Self-styled Islamic State (Isis) massacred its way into Mosul in the same year. Christians were told to convert, pay the dhimma tax or be killed. Over half of Mosul’s 60,000 Christians fled. Only a quarter remain in Iraq of the 1.2 million who were there fifteen years ago. Although we all familiar with Isis’s persecution of Christians in Iraq and Syria, we must remember our anger and disgust. We have become desensitised by the scale of suffering we are witness to. Our motivation to act is wavering. Voiceless victims are being forgotten as new ones are created each day.
Nine months ago a man called Mohamed Al-Ghaid, a Sudanese Christian, was beheaded by Isis in Libya. Isis claimed his death was revenge for ‘Christian aggressors’ and threatened to kill all Christians. This horrible murder is symbolic of the connection between Islamist terrorists in Africa and the Middle East. As they unify and strengthen, the lives of Christians become more precarious.
It is not only lawless terrorists who are persecuting Christians. Islamic governments, like that in Sudan, afflict terrible damage upon their own Christian population. Sudanese Christians are bombed and harassed daily by their own government as a way to get them to accept Islamic law.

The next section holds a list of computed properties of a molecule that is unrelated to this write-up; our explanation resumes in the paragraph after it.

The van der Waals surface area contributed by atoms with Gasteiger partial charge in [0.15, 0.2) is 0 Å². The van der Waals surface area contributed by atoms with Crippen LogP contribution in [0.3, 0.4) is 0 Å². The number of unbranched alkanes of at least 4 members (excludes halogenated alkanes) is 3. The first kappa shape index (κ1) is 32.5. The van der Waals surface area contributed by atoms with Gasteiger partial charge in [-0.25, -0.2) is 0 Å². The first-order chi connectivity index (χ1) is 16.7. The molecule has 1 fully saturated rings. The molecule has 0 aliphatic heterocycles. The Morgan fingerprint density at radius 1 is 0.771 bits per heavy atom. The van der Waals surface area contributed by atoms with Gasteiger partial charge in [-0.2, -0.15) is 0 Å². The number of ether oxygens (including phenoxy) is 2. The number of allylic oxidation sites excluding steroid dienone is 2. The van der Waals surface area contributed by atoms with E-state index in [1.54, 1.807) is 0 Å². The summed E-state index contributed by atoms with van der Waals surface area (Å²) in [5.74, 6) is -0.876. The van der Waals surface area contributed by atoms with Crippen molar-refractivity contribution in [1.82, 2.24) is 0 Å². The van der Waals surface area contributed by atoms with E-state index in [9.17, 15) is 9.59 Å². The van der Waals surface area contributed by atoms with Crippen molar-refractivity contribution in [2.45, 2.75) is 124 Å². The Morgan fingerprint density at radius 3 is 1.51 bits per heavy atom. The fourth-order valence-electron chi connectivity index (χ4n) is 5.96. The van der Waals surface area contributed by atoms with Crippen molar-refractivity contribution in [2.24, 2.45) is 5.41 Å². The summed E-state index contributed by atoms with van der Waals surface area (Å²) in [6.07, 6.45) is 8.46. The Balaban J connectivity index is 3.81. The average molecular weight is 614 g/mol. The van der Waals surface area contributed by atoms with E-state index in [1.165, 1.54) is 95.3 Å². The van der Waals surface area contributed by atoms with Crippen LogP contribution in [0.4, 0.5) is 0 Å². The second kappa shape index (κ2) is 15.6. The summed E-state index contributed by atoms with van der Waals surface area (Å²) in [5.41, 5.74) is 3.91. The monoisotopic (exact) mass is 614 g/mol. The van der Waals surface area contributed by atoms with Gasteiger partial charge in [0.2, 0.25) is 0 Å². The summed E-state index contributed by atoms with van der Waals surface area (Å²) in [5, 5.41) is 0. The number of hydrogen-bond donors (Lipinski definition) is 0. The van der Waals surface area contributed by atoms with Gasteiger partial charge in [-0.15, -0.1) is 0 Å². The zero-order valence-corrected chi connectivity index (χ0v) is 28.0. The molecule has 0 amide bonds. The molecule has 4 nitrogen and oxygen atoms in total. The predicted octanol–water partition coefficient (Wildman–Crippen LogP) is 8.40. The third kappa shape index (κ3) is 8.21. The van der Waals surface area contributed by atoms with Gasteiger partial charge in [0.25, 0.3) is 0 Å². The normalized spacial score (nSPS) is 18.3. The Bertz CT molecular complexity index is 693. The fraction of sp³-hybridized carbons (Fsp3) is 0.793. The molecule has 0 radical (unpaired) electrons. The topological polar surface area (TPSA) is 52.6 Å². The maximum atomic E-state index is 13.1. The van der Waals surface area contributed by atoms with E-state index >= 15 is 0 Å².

The UN has its own peace-keeping forces in Darfur and South Sudan. But Christians are still at risk of genocide and potential civil war there despite their presence. This is emblematic of the uselessness of the UN. Britain has led the way by leaving the corrupt EU. Maybe now it can lead the way in creating an effective organisation, run by the West, to fight Islamic fundamentalism and save Christians from further persecution. The funding which we are obliged to pay the UN can instead be channelled to help those who truly need it – Christians. The time of pandering to the Islamists and despots who run the UN is over.
Western governments should also come to the aid of countries who ask for help in fighting Islamist terrorists, which France did so effectively in Mali. The monsters of Isis will damn us if we do and will damn us if we don’t. So we might as well fight back instead of quavering behind hashtags.